“It is our conclusion, therefore, that the continuing jurisdiction of the commission as provided by section 20 (d) of the Act of 1917 is not limited to the consideration of changes in the physical condition of the workman, but is extended to the right to rescind, alter or amend the orders, decisions, or awards upon good cause appearing therefor. What constitutes ‘good cause’ depends largely upon the circumstances of each case. The term is relative. It may be assumed that the determination of the commission as to what constitutes ‘good cause,’ while entitled to great weight, would not be conclusive. Certainly it may be said, so far as the facts in the present case are concerned, that the mistake or inadvertence of the commission in giving the injured workman, Slate, a rating of 25 per cent. permanent disability, when as matter of law on the undisputed facts he was entitled to a rating of 100 per cent. permanent disability, would constitute ‘good cause’ for the exercise of continuing jurisdiction of the commission. In fact, the demands of justice would seem to require that the compensation be so increased under the circumstances here shown.”

The record discloses that expert medical testimony was produced by the petitioner and respondents, both at the original hearing and upon the hearing of the petition to modify, and, in accordance with the well-established rule, it is not the province of this court to weigh the value or credibility thereof. We believe, however, that the testimony of Dr. Donald McNeil in a report to the commission filed March 27, 1934, and considered by the commission at the latter hearing is sufficient “good cause” for the altered findings and award and supplemental order filed by the commission.

It is the contention of petitioner that a reading of the entire report of Dr. McNeil shows that when the doctor states “his (applicant's) past history has no bearing on the present condition,” that he referred to certain specific conditions such as round shoulders, and three broken ribs, a broken right forearm and hernia, which applicant had suffered several years prior to the injury sustained in November, 1930, but we cannot find substantiation for so construing the report.

Dr. McNeil in his report states:

“Examination showed a well-developed and rather undernourished man of about fifty years of age. He walks with great difficulty, with the legs markedly bowed and a marked stoop in his upper back with considerable side sway. He is restless when sitting and constantly changes his position, assuming the erect posture at times for relief. He apparently is in pain.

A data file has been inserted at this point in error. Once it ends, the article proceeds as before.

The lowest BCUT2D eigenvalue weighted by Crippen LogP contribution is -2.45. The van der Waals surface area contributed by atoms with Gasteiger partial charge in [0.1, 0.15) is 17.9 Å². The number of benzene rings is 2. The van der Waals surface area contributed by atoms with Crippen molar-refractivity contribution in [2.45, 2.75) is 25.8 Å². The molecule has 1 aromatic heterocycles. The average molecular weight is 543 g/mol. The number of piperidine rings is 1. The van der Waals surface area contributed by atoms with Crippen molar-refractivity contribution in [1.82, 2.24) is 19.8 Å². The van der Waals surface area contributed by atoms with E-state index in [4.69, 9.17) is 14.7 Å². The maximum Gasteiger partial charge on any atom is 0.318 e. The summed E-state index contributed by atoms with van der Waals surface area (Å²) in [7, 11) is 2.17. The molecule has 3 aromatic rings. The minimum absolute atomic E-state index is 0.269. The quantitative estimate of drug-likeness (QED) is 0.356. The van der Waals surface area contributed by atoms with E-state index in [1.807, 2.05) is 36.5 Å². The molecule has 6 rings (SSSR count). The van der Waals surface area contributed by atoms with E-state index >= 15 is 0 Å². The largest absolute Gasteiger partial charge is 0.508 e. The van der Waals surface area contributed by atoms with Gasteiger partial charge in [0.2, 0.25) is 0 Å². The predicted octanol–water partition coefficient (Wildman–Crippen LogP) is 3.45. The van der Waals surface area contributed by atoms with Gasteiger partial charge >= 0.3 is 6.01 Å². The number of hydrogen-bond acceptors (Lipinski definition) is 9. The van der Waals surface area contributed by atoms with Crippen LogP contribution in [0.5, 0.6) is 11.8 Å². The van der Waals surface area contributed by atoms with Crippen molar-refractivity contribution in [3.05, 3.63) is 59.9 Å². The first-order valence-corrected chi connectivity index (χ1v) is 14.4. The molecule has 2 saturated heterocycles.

“His past history has no bearing on the present condition. He states he has been in good health up to the accident but that he was more or less round shouldered most of his life. Three ribs were broken fourteen years ago. The right forearm was broken in 1926 and he had a repair of a hernia in 1923. In my opinion none of these have any bearing on his present condition. * * *

“X-ray examination of the dorsal and lumbar spine shows extreme hypertrophic changes involving the entire spine with kyphosis and scoliosis in the dorsal region and marked anterior wedging of the vertebra.

“There is no evidence of any fracture of the bodies of the lumbar vertebra. There is presumptive evidence of what might be an old fracture of the right transverse processes of the 2nd, 3rd, 4th and 5th lumbar vertebrae with good healing in good position. The same is true of a chip on the superior surface of the left articular process of the 4th lumbar vertebra.

“Examination at the present shows this man to be suffering from a condition known as Spondylose Rhizomelique, or Arthritis Deformans of the spine with involvement of the shoulders and hips it becomes known as the Marie Strumpell type of spondylitis deformans. Apparently his old fractures are well healed.”

Without discussing the issues further, we are of the opinion that not only did the commission have “good cause” for its amended award, but to have found otherwise would have been an abuse of discretion and a lack of sympathy with the spirit and purpose of the act.

The award is affirmed.

Mr. Presiding Justice PULLEN delivered the opinion of the court.

We concur: PLUMMER, J.; R. L. THOMPSON, J.